Another indepth review of Exposé by the always interesting J.Wood.
The Russian doll is a doll within a doll within a doll. Inside the innermost doll were the $8 million worth of diamonds that Zukerman hid — eight seems to be the operative number of the past couple episodes. Nikki and Paulo were pulling a Sawyer/Cooper-sized con by pretending to be an actress and a chef working for television producer Howard Zukerman in Sydney (and in Nikki's case, sleeping with him). Why they targeted Zukerman, we don't yet know. Nikki was guest starring in Zukerman's B-level TV series Exposé, which mirrors title of the episode itself — and is also the show Locke was watching in "The Man from Tallahassee" when he ate his dinner in front of his TV. By the end of "Exposé," we see that the events leading from the Exposé shoot meet up with the events of the "Exposé" episode, and those paralleled events share many narrative threads.
The backstory is a traditional noir story, with a femme fatale setting up a hapless male protagonist in a con for financial gain. The noir flashbacks really only follow the events surrounding Zukerman's diamonds, but those events disclose unknown elements from previous episodes. Noir films are all about the protagonist getting caught in a web of deceit, and the flashbacks knit into previous episodes to form a kind of narrative web that we're now finding ourselves in. You could put a shape to it, giving it a web-like grid.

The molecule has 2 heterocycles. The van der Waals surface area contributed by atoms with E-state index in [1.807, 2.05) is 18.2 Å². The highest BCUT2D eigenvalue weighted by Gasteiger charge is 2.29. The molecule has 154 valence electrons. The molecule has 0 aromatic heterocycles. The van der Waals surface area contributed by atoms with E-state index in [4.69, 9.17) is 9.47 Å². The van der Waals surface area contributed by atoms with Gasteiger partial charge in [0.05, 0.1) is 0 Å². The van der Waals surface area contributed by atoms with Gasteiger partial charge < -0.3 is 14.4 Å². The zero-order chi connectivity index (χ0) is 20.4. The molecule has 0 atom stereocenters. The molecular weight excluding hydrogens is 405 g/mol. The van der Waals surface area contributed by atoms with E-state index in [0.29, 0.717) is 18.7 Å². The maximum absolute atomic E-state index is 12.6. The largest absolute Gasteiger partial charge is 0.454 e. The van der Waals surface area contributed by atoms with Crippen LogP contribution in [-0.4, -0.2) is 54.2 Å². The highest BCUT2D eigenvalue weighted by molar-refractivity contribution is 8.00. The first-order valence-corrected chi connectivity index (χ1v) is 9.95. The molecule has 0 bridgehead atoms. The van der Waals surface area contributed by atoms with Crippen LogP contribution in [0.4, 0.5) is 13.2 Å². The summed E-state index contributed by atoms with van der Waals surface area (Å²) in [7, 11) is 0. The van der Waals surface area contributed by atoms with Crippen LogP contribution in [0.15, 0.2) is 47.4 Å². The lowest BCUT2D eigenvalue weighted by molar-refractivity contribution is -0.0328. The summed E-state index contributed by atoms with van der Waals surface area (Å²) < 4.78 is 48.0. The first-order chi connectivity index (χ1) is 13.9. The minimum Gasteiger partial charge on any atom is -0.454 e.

On the 24th day, Nikki and Paulo, as well as Locke, all take measures to keep their respective hatch finds hidden from the rest; Nikki and Paulo want to protect their stash of diamonds, and Locke wants to protect his seeming sacred destiny with the Swan hatch. On the 49th day, Paulo hides the diamonds that were in the same lake as Kate's case in the Pearl station toilet; while there, Ben and Juliet show up to spy on Jack in the Swan station, and suggest that they'll use Michael to lure Jack. At the end of that same episode is when Michael seemingly communicates with Walt over the computer — this now looks like Ben's work, not Walt's. On the 72nd day, when Nikki and Paulo were first introduced as characters, Paulo's problem in the Pearl station toilet proves to be his retrieving the diamonds, and we now know that this was the moment when all the events leading up to their dual paralysis were set off. Paulo didn't want Nikki or anyone finding the diamonds, so he kept them on himself. These are just a few of the parallels, but along the way, as Paulo gets deeper in his noir web, each flashback links to and develops a previous scene from a previous episode, creating a kind of narrative web (which I've badly represented via a grid). There's one more over-arching link: this was the 14th episode of season three; the theme of every 14th episode of every season to date has been of one individual undermining others through some kind of deceit. In the first season, Walt burnt the raft; in the second season, Ben infiltrated the Lostaways; and here, both Nikki and Paulo jeopardize each other for the diamonds. Each flashback scene is a doll hidden inside another, but like Locke says, things don't stay buried on this island.